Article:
Earlier this year, Google confirmed that Chrome will mark all HTTP sites as not secure with the release of Chrome 68 which is being rolled out today.
Google has been pushing websites to adopt HTTPS. In 2015, the tech giant announced that they were indexing HTTPS pages by default. This meant more secure sites would appear in search results.
From today, if a user visits an HTTP site, Google Chrome will warn them that the site is ‘not secure’. This warning will not block users from accessing your site if it is not an HTTP site, however, users may be less likely to stay.
With a HTTPS site, all the content on the website is secure and encrypted. With a secure site, you are showing your users that you are serious about their security and data. This is especially important if the user is inputting confidential information on your website.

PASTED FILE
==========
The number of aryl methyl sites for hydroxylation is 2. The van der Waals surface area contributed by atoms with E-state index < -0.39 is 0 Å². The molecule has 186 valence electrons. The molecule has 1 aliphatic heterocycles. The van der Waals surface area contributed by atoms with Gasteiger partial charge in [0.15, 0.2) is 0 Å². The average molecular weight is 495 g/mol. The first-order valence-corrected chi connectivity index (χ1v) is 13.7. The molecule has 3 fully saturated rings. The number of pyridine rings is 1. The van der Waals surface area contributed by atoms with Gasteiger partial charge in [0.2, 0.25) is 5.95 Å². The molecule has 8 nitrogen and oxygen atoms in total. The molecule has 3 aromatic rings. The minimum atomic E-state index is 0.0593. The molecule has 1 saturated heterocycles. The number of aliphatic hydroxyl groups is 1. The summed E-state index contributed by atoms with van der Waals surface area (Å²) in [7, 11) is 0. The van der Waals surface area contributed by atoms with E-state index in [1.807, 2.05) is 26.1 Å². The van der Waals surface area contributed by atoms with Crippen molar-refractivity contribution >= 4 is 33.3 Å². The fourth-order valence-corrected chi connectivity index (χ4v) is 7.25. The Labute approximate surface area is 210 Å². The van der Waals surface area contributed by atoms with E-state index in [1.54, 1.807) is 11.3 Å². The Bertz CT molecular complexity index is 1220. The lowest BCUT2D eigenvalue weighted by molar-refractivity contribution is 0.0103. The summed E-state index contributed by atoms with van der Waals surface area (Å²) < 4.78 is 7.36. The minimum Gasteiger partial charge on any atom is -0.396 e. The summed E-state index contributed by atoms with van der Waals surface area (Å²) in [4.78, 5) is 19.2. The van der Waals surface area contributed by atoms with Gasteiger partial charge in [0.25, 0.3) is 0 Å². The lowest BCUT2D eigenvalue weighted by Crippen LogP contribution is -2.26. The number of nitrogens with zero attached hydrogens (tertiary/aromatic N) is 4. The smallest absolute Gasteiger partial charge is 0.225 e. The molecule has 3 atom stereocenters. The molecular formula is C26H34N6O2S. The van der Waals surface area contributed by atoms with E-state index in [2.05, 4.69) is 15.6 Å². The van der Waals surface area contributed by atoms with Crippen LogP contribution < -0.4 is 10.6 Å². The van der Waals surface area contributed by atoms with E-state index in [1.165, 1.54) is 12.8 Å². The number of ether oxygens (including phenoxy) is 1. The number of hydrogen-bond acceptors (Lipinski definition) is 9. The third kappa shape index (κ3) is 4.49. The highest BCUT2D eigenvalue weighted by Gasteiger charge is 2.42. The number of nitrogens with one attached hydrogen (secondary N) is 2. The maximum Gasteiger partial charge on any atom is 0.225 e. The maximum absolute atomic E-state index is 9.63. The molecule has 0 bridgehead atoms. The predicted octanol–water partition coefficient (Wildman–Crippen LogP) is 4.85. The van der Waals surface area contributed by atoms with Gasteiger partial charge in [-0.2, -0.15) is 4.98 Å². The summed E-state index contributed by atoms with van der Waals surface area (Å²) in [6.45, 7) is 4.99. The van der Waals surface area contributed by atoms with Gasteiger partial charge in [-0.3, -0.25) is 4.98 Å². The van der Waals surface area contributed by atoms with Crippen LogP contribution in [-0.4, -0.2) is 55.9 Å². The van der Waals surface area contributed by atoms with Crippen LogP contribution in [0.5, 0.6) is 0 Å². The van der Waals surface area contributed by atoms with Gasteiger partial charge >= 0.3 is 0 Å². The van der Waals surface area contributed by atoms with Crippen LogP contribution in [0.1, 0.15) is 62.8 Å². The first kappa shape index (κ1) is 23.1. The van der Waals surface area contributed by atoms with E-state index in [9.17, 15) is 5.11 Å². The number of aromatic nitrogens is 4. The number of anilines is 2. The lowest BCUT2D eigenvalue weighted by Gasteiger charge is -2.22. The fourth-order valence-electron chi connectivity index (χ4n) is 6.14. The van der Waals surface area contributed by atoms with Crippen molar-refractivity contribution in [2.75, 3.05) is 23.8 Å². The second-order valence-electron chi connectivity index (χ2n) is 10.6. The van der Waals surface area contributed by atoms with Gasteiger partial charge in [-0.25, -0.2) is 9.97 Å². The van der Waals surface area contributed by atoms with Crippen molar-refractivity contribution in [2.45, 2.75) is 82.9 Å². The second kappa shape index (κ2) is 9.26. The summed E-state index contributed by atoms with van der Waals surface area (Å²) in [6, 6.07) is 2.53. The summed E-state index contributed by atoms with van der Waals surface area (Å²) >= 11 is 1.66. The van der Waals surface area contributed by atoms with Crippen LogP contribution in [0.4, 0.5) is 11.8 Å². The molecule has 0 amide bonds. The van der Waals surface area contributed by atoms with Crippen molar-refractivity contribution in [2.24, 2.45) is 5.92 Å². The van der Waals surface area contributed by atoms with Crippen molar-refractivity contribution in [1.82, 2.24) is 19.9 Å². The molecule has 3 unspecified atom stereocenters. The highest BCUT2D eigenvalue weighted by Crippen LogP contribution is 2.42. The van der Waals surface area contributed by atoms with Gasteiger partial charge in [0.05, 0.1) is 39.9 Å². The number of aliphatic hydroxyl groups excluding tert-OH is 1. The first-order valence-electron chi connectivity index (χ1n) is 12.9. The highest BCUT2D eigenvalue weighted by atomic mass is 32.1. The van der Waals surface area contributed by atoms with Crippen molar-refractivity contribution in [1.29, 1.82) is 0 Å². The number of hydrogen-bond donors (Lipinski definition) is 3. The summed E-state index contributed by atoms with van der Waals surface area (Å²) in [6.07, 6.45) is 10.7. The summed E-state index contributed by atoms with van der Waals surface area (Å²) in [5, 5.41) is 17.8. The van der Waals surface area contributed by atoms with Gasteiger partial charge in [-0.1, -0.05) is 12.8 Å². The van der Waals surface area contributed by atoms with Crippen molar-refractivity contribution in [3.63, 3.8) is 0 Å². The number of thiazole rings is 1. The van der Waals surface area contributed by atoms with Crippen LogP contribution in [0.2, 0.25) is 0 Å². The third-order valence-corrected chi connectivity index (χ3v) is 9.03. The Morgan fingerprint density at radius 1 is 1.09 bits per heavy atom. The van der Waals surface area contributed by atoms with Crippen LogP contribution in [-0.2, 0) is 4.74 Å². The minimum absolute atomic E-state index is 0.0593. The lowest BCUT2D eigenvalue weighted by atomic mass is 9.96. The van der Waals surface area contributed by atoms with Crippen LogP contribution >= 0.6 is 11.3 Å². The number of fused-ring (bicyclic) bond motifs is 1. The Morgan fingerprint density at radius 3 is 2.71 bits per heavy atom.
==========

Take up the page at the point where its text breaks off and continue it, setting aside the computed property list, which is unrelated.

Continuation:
Google’s push towards making HTTPS sites the norm doesn’t stop here. Chrome 69 is being released in September and the ‘secure’ label will be removed from HTTPS sites. Chrome 70 is then being rolled out in October and will draw more attention to the ‘not secure’ label by turning it red.
Google Chrome is not the only web browser that warns users about HTTP sites not being secure. Microsoft Edge and Mozilla Firefox have a small “i” next to the address bar which warns users that the connection is not secure. Apple’s Safari also lets its users know if the website they are visiting is secured. A grey padlock in the address bar indicates a standard certificate and a green padlock indicates an Extended Validation (EV) certificate.
Do you have an old HTTP website that needs updating? Get in touch to find out how our web development team can help you.